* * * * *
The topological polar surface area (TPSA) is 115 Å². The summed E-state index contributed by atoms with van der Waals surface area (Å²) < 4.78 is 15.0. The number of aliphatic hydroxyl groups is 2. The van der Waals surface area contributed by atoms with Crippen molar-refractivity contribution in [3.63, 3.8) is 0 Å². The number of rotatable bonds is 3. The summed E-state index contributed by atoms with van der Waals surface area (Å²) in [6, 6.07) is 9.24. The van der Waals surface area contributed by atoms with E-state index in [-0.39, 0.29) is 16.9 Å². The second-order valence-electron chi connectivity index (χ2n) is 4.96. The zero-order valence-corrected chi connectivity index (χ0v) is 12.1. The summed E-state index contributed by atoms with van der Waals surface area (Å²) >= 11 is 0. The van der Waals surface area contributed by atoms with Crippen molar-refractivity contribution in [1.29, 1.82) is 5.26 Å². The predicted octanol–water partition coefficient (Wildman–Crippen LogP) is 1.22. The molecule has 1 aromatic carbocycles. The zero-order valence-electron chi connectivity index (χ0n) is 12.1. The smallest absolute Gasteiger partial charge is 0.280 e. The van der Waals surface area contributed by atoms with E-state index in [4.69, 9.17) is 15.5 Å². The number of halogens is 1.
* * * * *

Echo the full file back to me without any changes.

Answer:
The topological polar surface area (TPSA) is 115 Å². The summed E-state index contributed by atoms with van der Waals surface area (Å²) < 4.78 is 15.0. The number of aliphatic hydroxyl groups is 2. The van der Waals surface area contributed by atoms with Crippen molar-refractivity contribution in [3.63, 3.8) is 0 Å². The number of rotatable bonds is 3. The summed E-state index contributed by atoms with van der Waals surface area (Å²) in [6, 6.07) is 9.24. The van der Waals surface area contributed by atoms with E-state index in [-0.39, 0.29) is 16.9 Å². The second-order valence-electron chi connectivity index (χ2n) is 4.96. The zero-order valence-corrected chi connectivity index (χ0v) is 12.1. The summed E-state index contributed by atoms with van der Waals surface area (Å²) >= 11 is 0. The van der Waals surface area contributed by atoms with Crippen molar-refractivity contribution in [1.29, 1.82) is 5.26 Å². The predicted octanol–water partition coefficient (Wildman–Crippen LogP) is 1.22. The molecule has 1 aromatic carbocycles. The zero-order valence-electron chi connectivity index (χ0n) is 12.1. The smallest absolute Gasteiger partial charge is 0.280 e. The van der Waals surface area contributed by atoms with E-state index in [4.69, 9.17) is 15.5 Å². The number of halogens is 1.